Asked why he hasn’t earned some income from his work, he shared, “It was not my intention to make money, but it is often times difficult to place a value on the cost of materials, time and effort spent, and to come to a price that both parties can agree on. What people are willing to pay for is often quite different from what is enough for a reasonable income.”

He added: “I want to create a DIY culture to encourage people to learn the skills to repair and make simple things, to encourage those who have the skill to do more and to encourage society to understand that they need to pay for such a skill. Furthermore, fewer and fewer people are doing DIY as they don’t have a place at home to store their tools, materials and equipment. They might have basic skills but can’t improve on those skills as they don’t have a chance to practice them,” said Hai Sin, who explained that a large portion of Singaporeans now live in flats that don’t even have enough room to store their household items!

Sadly, people don’t seem to value carpentry work these days. “The Singapore mentality is that DIY is menial work that you can easily get other people to do it for a small fee and it’s not a necessary skill to pick up for yourself.” But he pointed out that this attitude is incorrect, as one should have some basic skills that are useful for home care.

“Besides, the value of learning a new skill – whether carpentry, sewing or changing light bulbs – it is very meaningful and can bring a huge sense of satisfaction.” He said that for adults, DIY and repairing broken objects in the home could be an environmentally-sustainable act, while saving on the cost of buying a new item. Children who are taught DIY can learn the values of frugality, creativity and self-confidence. “There are no age nor gender restrictions in picking up DIY skills. Acquiring DIY skills is wonderful for personal growth as it involves problem-solving and creating something with your own hands.”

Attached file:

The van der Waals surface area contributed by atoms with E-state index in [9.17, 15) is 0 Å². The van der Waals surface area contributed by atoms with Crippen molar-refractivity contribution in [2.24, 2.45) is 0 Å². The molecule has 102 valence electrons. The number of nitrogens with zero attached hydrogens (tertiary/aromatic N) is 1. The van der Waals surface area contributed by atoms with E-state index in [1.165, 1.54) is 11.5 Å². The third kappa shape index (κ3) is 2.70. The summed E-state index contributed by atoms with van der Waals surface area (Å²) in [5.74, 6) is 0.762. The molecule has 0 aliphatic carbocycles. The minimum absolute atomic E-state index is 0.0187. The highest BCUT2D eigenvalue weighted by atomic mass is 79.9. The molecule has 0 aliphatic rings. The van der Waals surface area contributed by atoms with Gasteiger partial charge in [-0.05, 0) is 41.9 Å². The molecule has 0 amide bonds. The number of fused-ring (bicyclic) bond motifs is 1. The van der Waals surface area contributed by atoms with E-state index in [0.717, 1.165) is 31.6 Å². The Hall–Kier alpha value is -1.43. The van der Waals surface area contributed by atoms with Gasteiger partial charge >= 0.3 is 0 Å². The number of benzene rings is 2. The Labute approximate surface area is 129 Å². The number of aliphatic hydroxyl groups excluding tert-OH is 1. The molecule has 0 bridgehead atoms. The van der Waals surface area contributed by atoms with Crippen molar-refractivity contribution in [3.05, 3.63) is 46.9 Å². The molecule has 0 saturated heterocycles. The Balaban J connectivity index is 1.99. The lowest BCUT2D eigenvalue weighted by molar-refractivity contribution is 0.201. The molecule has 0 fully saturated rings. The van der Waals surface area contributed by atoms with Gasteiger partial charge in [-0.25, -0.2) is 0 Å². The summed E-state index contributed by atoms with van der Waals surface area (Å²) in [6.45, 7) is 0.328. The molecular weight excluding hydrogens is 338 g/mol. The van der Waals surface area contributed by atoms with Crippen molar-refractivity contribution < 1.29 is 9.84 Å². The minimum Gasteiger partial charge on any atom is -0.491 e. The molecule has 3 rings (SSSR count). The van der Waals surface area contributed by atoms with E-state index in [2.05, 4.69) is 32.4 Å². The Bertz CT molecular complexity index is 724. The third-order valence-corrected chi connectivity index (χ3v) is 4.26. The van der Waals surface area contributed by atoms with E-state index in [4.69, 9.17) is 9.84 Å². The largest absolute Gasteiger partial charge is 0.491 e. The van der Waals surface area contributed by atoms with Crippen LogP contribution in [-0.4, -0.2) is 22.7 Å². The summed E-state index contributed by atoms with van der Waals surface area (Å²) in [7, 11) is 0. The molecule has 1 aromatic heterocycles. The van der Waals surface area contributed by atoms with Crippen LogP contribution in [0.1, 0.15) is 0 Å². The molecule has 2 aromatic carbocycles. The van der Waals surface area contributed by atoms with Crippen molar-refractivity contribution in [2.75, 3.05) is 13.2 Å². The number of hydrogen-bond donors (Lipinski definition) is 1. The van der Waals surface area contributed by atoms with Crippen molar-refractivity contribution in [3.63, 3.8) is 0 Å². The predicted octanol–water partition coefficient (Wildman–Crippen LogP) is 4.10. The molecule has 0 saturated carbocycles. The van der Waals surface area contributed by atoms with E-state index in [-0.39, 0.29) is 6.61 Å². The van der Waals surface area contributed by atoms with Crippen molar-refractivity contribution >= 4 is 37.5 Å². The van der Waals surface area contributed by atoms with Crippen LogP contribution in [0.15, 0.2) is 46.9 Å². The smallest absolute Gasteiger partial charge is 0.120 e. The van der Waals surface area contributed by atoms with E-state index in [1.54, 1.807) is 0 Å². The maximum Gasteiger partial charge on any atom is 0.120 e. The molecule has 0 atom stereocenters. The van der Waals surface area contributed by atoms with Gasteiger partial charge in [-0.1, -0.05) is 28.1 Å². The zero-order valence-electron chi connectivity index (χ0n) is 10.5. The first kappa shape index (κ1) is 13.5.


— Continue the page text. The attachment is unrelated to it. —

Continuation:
A simple DIY project could also be fixing the soles of shoes.

A simple DIY project could also be fixing the soles of shoes.

Hai Sin added: “It wasn’t so long ago that clothes were made by hand, carpenters made cupboards and tinkerers would give new life to broken cooking pots that lost a handle. With factories and mass production, many things have become much more affordable, but it has also created a ‘broken, then throw away’ mentality. It may be easier and cheaper to pay for a manufactured item, but it is much more fulfilling and engaging to make it yourself!” He further lamented that people in Singapore normally want to move to a new home every six or seven years because things begin to fall apart in their old homes.

The most common technicians that we employ to fix things in our homes are electricians for electrical problems, plumbers for leaking problems and locksmiths for when we are locked out of our homes, he said. “While some jobs are best left to the professionals, there are simple fix-it jobs that can easily be mended like a kitchen cabinet that is dangling or loose, a wobbly chair or the soles of a pair of shoes that are opening up. People tend to just live with them and don’t get them fixed until they break.”